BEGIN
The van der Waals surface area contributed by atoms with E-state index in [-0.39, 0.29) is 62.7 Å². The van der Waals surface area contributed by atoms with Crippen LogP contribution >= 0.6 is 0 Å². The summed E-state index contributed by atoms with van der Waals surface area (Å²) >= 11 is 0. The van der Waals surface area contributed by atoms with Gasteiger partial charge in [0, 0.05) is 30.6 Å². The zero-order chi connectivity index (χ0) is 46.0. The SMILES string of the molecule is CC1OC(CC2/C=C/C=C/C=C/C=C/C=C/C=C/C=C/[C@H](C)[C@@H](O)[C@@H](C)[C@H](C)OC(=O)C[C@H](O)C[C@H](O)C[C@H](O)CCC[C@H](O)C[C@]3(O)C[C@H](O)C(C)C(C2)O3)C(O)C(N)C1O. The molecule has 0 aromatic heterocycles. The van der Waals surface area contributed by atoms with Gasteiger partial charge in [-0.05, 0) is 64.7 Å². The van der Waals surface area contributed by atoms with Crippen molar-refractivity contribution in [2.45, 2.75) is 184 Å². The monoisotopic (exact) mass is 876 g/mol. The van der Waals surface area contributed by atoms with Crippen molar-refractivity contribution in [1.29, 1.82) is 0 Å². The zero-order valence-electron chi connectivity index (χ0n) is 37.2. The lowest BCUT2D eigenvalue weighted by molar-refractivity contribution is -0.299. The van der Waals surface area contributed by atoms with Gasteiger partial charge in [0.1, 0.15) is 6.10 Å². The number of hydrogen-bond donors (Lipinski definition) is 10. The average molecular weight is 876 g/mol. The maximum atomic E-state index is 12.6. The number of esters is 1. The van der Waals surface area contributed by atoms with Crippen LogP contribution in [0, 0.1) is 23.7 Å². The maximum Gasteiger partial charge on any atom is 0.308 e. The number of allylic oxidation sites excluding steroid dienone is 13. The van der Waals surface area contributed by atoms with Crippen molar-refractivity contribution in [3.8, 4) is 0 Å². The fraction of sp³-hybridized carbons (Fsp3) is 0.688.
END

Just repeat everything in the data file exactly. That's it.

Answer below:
The van der Waals surface area contributed by atoms with E-state index in [-0.39, 0.29) is 62.7 Å². The van der Waals surface area contributed by atoms with Crippen LogP contribution >= 0.6 is 0 Å². The summed E-state index contributed by atoms with van der Waals surface area (Å²) >= 11 is 0. The van der Waals surface area contributed by atoms with Gasteiger partial charge in [0, 0.05) is 30.6 Å². The zero-order chi connectivity index (χ0) is 46.0. The SMILES string of the molecule is CC1OC(CC2/C=C/C=C/C=C/C=C/C=C/C=C/C=C/[C@H](C)[C@@H](O)[C@@H](C)[C@H](C)OC(=O)C[C@H](O)C[C@H](O)C[C@H](O)CCC[C@H](O)C[C@]3(O)C[C@H](O)C(C)C(C2)O3)C(O)C(N)C1O. The molecule has 0 aromatic heterocycles. The van der Waals surface area contributed by atoms with Gasteiger partial charge in [-0.05, 0) is 64.7 Å². The van der Waals surface area contributed by atoms with Crippen molar-refractivity contribution in [2.45, 2.75) is 184 Å². The monoisotopic (exact) mass is 876 g/mol. The van der Waals surface area contributed by atoms with Crippen molar-refractivity contribution in [1.29, 1.82) is 0 Å². The zero-order valence-electron chi connectivity index (χ0n) is 37.2. The lowest BCUT2D eigenvalue weighted by molar-refractivity contribution is -0.299. The van der Waals surface area contributed by atoms with Gasteiger partial charge in [0.1, 0.15) is 6.10 Å². The number of hydrogen-bond donors (Lipinski definition) is 10. The average molecular weight is 876 g/mol. The maximum atomic E-state index is 12.6. The number of esters is 1. The van der Waals surface area contributed by atoms with Crippen LogP contribution in [0, 0.1) is 23.7 Å². The maximum Gasteiger partial charge on any atom is 0.308 e. The number of allylic oxidation sites excluding steroid dienone is 13. The van der Waals surface area contributed by atoms with Crippen molar-refractivity contribution in [3.8, 4) is 0 Å². The fraction of sp³-hybridized carbons (Fsp3) is 0.688.